Tanabata Festival

Tanabata Festival is a Japanese traditional celebration and celebrated every year on July 7 in Japan, and to recall a story of a lover in the heaven Weaver Princess and Cowboy. According to the story of Tanabata, the two lovers are separated by the Amanogawa and allowed to meet once per year on July 7. At that time, Japanese people write their wishes on the wishing paper and hang it on the bamboo tree to have their wishes granted. Japanese people believe that they wish to be the same as the two lovers since they are very hard working and skillful person in doing their tasks.


» Decorate and display similar Tanabata Festival in Japan 
» Experience with the cultural and educational exchange between both countries 
» Enjoy and understand more about the story of Tanabata and Tepsodachan 
» Make Origami & Kirigami 
» Write wishes and hang on bamboo trees

Tanabata fest

Story of a lover in the heaven Weaver Princess and Cow herder

Tanabata originated from a Chinese legend called Qixi and was brought to Japan in the 8th century. 
This is the story of two lovers. Princess Orihime, the seamstress, wove beautiful clothes by the heavenly river, represented by the Milky Way. Because Orihime worked so hard weaving beautiful clothes, she became sad and despaired of ever finding love. Her father, who was a God of the heavens, loved her dearly and arranged for her to meet Hikoboshi, the cow herder who lived on the other side of the Milky Way. The two fell in love instantly and married. Their love and devotion was so deep that Orihime stopped weaving and Hikoboshi allowed his cows to wander the heavens. Orihime’s father became angry and forbade the lovers to be together, but Orihime pleaded with him to allow them to stay. He loved his daughter, so he decreed that the two star-crossed lovers could meet once a year--on the 7th day of the 7th month if Orihime returned to her weaving. On the first day they were to be reunited, they found the river (Milky Way) to be too difficult to cross. Orihime became so despondent that a flock of magpies came and made a bridge for her. It is said that if it rains on Tanabata, the magpies will not come, and the two lovers must wait another year to be reunited, so Japanese always wish for good weather on Tanabata. There are many variations of this story, but this version is the most widely held. We hope for clear skies on Tanabata so the lovers can always be reunited.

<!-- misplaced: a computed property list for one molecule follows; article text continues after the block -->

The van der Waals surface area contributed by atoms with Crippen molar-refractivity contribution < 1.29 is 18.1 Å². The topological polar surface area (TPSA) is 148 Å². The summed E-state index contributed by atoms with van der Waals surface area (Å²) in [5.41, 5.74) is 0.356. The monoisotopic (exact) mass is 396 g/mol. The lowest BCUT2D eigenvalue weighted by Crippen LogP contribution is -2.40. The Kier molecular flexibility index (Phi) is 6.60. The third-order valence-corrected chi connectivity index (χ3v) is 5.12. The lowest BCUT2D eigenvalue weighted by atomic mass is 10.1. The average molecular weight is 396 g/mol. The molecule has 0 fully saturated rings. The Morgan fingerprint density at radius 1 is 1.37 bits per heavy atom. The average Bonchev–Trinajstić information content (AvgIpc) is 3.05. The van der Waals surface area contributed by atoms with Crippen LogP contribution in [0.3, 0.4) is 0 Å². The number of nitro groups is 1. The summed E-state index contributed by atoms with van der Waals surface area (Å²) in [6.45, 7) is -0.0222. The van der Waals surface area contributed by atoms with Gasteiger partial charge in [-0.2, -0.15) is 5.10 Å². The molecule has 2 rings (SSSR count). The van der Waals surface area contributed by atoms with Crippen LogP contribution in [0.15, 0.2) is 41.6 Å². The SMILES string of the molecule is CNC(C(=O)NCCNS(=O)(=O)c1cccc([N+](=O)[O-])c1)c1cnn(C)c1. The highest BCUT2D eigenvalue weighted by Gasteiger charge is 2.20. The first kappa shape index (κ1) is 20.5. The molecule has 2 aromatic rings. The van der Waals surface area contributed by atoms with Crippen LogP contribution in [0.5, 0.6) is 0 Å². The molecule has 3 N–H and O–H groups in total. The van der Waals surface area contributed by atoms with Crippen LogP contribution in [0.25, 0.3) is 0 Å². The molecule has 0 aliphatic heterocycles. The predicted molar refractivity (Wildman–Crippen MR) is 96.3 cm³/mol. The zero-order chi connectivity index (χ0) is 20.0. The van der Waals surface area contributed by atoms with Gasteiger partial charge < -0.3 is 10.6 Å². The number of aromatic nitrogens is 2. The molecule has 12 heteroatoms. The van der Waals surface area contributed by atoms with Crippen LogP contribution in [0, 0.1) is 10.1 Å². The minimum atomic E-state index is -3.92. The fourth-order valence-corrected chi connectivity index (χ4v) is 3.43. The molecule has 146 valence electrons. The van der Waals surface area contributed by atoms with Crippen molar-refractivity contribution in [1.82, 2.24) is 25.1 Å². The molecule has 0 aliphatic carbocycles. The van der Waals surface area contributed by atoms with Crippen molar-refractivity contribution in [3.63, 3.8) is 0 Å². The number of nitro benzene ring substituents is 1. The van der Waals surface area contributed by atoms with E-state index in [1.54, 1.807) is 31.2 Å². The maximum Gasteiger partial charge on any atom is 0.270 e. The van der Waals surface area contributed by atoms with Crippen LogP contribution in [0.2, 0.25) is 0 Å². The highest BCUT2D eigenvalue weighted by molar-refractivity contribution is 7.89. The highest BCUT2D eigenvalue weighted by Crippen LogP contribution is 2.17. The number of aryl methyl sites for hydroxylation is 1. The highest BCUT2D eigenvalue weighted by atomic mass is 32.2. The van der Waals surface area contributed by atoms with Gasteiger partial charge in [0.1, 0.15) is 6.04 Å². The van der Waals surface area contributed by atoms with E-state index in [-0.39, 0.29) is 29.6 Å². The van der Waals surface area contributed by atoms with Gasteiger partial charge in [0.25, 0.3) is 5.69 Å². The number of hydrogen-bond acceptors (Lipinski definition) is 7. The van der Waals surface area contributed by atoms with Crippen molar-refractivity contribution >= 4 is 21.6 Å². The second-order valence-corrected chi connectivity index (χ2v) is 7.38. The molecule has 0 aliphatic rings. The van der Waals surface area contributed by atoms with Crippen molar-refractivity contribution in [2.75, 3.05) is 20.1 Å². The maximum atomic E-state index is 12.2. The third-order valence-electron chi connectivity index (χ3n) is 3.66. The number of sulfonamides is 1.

Video credit to Fukumusume Dowashu, Youtube: mtanakaunis